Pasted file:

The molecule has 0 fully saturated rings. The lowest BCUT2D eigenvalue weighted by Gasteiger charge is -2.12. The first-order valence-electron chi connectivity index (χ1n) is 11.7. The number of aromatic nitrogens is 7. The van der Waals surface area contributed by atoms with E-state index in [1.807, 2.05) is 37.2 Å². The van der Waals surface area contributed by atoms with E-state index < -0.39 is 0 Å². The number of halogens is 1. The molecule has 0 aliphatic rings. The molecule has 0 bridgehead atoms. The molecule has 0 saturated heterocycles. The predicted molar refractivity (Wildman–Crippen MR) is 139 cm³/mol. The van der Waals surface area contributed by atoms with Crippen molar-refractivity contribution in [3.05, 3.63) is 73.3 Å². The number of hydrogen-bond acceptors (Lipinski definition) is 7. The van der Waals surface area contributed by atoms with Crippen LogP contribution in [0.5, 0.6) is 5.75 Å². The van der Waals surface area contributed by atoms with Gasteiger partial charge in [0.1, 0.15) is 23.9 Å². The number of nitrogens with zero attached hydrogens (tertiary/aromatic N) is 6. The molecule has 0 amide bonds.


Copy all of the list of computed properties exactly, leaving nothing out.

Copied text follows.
The molecule has 0 fully saturated rings. The lowest BCUT2D eigenvalue weighted by Gasteiger charge is -2.12. The first-order valence-electron chi connectivity index (χ1n) is 11.7. The number of aromatic nitrogens is 7. The van der Waals surface area contributed by atoms with E-state index in [1.807, 2.05) is 37.2 Å². The van der Waals surface area contributed by atoms with E-state index < -0.39 is 0 Å². The number of halogens is 1. The molecule has 0 aliphatic rings. The molecule has 0 bridgehead atoms. The molecule has 0 saturated heterocycles. The predicted molar refractivity (Wildman–Crippen MR) is 139 cm³/mol. The van der Waals surface area contributed by atoms with Crippen molar-refractivity contribution in [3.05, 3.63) is 73.3 Å². The number of hydrogen-bond acceptors (Lipinski definition) is 7. The van der Waals surface area contributed by atoms with Crippen LogP contribution in [0.5, 0.6) is 5.75 Å². The van der Waals surface area contributed by atoms with Gasteiger partial charge in [0.1, 0.15) is 23.9 Å². The number of nitrogens with zero attached hydrogens (tertiary/aromatic N) is 6. The molecule has 0 amide bonds.